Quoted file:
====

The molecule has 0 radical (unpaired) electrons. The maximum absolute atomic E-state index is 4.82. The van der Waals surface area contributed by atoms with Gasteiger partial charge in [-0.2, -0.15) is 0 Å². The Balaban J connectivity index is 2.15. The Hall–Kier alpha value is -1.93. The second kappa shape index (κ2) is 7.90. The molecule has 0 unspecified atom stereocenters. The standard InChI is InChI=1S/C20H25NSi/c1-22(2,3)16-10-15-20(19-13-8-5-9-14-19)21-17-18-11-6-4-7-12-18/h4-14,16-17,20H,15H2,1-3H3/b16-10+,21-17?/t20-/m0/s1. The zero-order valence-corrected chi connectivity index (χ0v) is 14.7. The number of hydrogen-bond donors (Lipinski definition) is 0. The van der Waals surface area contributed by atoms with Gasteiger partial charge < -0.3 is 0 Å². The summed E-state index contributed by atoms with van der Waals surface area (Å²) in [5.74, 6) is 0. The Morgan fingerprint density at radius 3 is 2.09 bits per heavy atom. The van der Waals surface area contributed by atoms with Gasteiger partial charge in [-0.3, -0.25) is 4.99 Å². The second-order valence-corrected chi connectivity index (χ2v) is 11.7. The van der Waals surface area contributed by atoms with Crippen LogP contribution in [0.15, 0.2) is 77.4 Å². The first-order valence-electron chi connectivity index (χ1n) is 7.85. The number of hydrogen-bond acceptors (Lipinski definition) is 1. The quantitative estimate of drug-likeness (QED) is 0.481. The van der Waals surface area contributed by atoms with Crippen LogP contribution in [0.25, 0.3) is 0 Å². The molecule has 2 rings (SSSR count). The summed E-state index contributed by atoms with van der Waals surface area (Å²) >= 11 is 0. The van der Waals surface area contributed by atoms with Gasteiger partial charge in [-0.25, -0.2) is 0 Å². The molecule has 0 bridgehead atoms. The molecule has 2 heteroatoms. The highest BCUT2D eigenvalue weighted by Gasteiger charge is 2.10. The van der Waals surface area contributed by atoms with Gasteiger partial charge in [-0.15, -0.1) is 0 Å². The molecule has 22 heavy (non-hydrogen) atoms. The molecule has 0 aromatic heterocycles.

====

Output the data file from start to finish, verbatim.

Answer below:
The molecule has 0 radical (unpaired) electrons. The maximum absolute atomic E-state index is 4.82. The van der Waals surface area contributed by atoms with Gasteiger partial charge in [-0.2, -0.15) is 0 Å². The Balaban J connectivity index is 2.15. The Hall–Kier alpha value is -1.93. The second kappa shape index (κ2) is 7.90. The molecule has 0 unspecified atom stereocenters. The standard InChI is InChI=1S/C20H25NSi/c1-22(2,3)16-10-15-20(19-13-8-5-9-14-19)21-17-18-11-6-4-7-12-18/h4-14,16-17,20H,15H2,1-3H3/b16-10+,21-17?/t20-/m0/s1. The zero-order valence-corrected chi connectivity index (χ0v) is 14.7. The number of hydrogen-bond donors (Lipinski definition) is 0. The van der Waals surface area contributed by atoms with Gasteiger partial charge < -0.3 is 0 Å². The summed E-state index contributed by atoms with van der Waals surface area (Å²) in [5.74, 6) is 0. The Morgan fingerprint density at radius 3 is 2.09 bits per heavy atom. The van der Waals surface area contributed by atoms with Gasteiger partial charge in [-0.3, -0.25) is 4.99 Å². The second-order valence-corrected chi connectivity index (χ2v) is 11.7. The van der Waals surface area contributed by atoms with Crippen LogP contribution in [0.15, 0.2) is 77.4 Å². The first-order valence-electron chi connectivity index (χ1n) is 7.85. The number of hydrogen-bond acceptors (Lipinski definition) is 1. The quantitative estimate of drug-likeness (QED) is 0.481. The van der Waals surface area contributed by atoms with Crippen LogP contribution in [0.25, 0.3) is 0 Å². The molecule has 2 rings (SSSR count). The summed E-state index contributed by atoms with van der Waals surface area (Å²) >= 11 is 0. The van der Waals surface area contributed by atoms with Gasteiger partial charge in [-0.25, -0.2) is 0 Å². The molecule has 0 bridgehead atoms. The molecule has 2 heteroatoms. The highest BCUT2D eigenvalue weighted by Gasteiger charge is 2.10. The van der Waals surface area contributed by atoms with Gasteiger partial charge in [-0.15, -0.1) is 0 Å². The molecule has 22 heavy (non-hydrogen) atoms. The molecule has 0 aromatic heterocycles.